How to Deal with a Bad Boss |

How to Deal with a Bad Boss


Bad Bosses. They’re unavoidable. But knowing how to identify and deal with them will make your life a little bit easier. There are different types of bad bosses. They usually fall into one of the following categories;


They lead by fear. These bosses yell. They verbally abuse their employees and belittle them in front of their coworkers. Bully bosses can even go so far as trying to sabotage workers. They can hold back information necessary to do a job. They don’t communicate. And they create such a miserable work environment that many employees have no other choice than to pack up and leave.

 You can always spot a micromanager by their lack of ability to delegate tasks

But how do you identify between a bully boss and a tough boss?

Jennifer V. Miller, a former HR generalist and training manager addresses this very topic on her blog, and says “A tough boss has employees’ best interests in mind. The tough boss challenges employees to think beyond their current capabilities, to go beyond what they thought they could do. Tough bosses have difficult conversations. They don’t shy away from poor performance; they address it immediately. The tough boss might not be “warm and fuzzy” but they are compassionate. The one thing a tough boss will never do is belittle their employees in any way.”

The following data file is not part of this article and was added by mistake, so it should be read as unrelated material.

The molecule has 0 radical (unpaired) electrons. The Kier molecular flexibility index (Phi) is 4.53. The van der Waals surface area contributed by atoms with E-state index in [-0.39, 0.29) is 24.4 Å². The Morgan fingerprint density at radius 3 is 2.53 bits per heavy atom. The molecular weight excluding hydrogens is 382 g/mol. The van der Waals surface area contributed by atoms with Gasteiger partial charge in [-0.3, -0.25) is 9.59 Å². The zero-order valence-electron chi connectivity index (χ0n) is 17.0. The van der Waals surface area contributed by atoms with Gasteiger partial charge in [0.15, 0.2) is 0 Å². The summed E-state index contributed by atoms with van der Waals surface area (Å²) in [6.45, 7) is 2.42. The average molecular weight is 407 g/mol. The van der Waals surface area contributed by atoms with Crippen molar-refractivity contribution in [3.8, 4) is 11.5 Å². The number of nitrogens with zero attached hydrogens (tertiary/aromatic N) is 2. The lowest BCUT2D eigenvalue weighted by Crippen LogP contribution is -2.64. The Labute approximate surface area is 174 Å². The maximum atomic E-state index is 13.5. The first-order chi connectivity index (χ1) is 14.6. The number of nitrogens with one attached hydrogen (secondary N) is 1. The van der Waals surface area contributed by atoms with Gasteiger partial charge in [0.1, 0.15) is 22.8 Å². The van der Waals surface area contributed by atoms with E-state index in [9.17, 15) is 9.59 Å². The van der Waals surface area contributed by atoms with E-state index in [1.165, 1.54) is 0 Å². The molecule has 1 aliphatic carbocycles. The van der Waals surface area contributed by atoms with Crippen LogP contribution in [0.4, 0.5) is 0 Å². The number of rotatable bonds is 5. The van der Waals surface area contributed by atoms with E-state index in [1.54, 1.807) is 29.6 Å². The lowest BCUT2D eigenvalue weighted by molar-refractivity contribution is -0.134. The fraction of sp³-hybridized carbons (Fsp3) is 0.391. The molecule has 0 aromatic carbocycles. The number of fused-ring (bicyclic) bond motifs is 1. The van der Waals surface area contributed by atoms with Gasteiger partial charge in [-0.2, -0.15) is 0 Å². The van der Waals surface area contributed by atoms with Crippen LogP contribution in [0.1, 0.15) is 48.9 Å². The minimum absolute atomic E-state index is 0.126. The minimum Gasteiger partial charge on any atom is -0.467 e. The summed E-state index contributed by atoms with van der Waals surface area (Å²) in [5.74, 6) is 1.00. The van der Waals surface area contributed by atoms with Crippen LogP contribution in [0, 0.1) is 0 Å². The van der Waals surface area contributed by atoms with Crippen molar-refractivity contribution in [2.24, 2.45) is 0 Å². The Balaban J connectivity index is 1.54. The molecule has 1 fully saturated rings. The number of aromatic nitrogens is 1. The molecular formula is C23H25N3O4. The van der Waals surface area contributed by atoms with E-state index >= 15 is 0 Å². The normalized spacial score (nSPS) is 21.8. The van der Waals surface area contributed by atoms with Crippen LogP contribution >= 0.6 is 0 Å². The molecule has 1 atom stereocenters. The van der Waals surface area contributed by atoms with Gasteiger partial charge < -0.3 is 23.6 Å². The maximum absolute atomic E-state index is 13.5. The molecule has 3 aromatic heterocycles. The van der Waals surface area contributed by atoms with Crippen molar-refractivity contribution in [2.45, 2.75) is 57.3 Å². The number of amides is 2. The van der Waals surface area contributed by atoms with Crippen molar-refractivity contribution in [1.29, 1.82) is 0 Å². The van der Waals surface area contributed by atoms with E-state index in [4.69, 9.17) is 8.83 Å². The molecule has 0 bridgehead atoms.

As difficult as it is, try to maintain a positive attitude and don’t take the boss’s comments personally. Prepare yourself by anticipating your boss’s negative remarks or comments. Come up with, and practice delivering constructive replies, such as “when you do that, it isn’t very motivating.”

Start documenting the bullying. If not to review in a formal meeting with HR, than at least to identify patterns. Being able to identify the triggers of the bullying may help you avoid it.

Don’t sink to the bully boss’s level. Always maintain your professionalism and a calm demeanor. Getting in a shouting match with your boss, or sulking at your desk all day will only reflect poorly on you.

Bully bosses can seriously affect your mental and physical well-being. With increased stress levels, people tend to make poor choices in food, over-consumption of alcohol and lack of exercise. If you find your bully boss is affecting your life outside the office, it might just be time to cut your losses and find a new job.

Is your boss a bully? Take the test.


Micromanagers feel the need to maintain control at all times – of projects, work distribution, even your daily schedule. They don’t have faith that their employees are at a level where they can be trusted to work autonomously.  You can always spot a micromanager by their lack of ability to delegate tasks. And their “If I want something done right I need to do it myself” attitude.

It takes time to build trust – and that’s exactly what you need to do with your micromanager through constant communication.

Good bosses empower their employees to take chances by providing opportunities to excel. Bad bosses, micromanagers, will hoard these opportunities.

Micromanagers will often be looking over your shoulder, checking your work, and questioning your decisions or progress. This sort of behavior can make you start to second-guess your own abilities. And it can destroy your self-confidence.